Biden draws on Obama donor network to jump-start 2020 bid




Joe Biden and Donald Trump

Barack Obama and Joe Biden arrive for the Presidential Inauguration of Donald Trump on January 20, 2017. As Biden moves closer to a campaign for president, the question of how he would fund that campaign has loomed over his decision. | Saul Loeb/AFP/Getty Images

2020 elections

The former vice president is counting on major Obama donors to help him keep pace with online fundraising dynamos early in 2020 campaign.

Top donors who helped power President Barack Obama’s campaigns are getting ready to boost Joe Biden for 2020.

The former vice president, whose fundraising lagged during his previous bids for the White House, would this time enter the race with a base of support from many of his party’s major givers, according to interviews with 20 top Obama fundraisers, who each raised hundreds of thousands of dollars to help elect the former president.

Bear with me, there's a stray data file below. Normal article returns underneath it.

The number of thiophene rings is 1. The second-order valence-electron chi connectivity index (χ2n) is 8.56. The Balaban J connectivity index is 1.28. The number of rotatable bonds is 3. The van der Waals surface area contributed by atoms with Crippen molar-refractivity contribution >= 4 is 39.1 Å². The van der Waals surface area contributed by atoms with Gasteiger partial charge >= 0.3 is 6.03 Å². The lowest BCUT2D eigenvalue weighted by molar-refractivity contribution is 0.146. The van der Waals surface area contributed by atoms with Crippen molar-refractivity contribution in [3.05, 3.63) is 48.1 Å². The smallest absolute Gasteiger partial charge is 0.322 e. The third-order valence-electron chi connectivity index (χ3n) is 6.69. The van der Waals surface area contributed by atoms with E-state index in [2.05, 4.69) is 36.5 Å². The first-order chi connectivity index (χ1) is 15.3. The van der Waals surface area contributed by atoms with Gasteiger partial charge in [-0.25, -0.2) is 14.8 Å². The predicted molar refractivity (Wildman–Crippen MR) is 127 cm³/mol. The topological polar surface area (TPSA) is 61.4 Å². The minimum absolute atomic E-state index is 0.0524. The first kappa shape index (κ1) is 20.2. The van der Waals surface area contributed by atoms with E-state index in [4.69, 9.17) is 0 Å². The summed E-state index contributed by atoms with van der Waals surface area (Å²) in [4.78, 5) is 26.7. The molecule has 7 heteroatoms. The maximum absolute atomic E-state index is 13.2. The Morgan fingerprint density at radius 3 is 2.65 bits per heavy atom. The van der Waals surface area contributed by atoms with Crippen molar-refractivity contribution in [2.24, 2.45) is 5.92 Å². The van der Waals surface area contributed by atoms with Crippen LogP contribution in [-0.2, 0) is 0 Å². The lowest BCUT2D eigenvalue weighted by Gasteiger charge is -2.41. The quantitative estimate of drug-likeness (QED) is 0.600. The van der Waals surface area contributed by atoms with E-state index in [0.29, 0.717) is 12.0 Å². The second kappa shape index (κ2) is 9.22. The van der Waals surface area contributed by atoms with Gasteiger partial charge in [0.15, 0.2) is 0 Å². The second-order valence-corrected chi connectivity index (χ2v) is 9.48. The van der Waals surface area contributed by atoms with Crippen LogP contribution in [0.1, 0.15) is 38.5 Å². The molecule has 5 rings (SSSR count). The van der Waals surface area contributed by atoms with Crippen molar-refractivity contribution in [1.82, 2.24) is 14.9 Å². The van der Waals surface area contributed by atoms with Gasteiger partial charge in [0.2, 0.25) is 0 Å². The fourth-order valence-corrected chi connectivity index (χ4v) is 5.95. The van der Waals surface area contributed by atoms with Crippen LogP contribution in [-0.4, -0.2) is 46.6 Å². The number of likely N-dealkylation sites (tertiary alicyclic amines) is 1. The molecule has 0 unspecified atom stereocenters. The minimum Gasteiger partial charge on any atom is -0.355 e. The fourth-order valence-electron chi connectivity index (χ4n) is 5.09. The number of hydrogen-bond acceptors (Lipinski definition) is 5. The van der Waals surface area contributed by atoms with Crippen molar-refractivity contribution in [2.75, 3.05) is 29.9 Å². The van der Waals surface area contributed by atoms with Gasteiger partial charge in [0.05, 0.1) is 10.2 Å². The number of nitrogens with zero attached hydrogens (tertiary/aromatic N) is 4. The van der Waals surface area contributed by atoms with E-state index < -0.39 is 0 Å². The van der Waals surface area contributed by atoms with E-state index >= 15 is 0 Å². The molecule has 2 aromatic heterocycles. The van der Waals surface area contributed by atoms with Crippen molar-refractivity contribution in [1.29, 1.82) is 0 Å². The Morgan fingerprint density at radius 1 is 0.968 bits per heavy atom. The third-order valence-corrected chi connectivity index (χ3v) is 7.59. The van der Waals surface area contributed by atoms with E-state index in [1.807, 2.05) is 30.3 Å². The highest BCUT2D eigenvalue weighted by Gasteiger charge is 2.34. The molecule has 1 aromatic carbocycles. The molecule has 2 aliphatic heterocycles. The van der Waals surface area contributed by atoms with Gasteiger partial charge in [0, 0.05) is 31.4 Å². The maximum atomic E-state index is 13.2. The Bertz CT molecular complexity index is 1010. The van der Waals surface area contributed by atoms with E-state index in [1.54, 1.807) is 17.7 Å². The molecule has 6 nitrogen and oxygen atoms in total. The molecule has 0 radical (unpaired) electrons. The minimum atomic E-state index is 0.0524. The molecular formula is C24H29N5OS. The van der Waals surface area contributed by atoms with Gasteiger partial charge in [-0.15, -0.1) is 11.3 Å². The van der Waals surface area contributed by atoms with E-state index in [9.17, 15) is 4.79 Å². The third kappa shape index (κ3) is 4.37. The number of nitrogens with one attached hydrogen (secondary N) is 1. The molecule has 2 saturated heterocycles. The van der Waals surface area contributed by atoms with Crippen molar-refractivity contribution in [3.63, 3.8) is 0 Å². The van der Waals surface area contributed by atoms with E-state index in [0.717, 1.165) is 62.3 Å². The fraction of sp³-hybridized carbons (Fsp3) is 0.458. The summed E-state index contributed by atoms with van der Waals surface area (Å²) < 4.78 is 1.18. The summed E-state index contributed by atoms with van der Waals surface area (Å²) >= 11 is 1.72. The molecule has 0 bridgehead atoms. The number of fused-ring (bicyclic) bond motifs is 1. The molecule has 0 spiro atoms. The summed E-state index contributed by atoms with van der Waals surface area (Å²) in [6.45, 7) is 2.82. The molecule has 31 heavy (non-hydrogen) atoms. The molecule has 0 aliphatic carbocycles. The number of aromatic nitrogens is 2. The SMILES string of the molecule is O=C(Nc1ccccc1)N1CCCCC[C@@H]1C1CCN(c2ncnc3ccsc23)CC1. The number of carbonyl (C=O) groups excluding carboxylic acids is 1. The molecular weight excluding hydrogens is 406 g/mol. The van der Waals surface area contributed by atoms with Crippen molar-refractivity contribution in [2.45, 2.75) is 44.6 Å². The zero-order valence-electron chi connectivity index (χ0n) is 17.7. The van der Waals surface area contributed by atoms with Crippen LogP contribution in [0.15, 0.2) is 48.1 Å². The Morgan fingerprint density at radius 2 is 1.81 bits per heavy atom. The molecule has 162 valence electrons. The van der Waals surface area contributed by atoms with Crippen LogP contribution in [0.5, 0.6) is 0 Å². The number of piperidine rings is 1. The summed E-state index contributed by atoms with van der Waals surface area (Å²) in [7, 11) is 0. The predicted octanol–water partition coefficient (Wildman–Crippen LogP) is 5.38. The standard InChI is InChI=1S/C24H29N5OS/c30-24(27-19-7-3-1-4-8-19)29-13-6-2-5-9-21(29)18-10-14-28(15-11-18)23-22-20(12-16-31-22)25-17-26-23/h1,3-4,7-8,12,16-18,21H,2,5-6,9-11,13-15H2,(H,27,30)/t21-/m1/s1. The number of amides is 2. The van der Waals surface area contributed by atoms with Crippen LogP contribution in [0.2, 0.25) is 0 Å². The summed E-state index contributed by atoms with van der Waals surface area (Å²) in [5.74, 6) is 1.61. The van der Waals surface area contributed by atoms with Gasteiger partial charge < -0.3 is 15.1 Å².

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Many of Obama’s backers say deciding which candidate or candidates to support in 2020 is difficult. But Biden, who a number of Obama’s funders count as a friend and former coworker in the administration, comes out of the gate with a crop of top-tier fundraisers ready to back his bid and other donors willing to cut personal checks to jump-start Biden’s campaign, though they might wait to throw the full power of their networks behind him.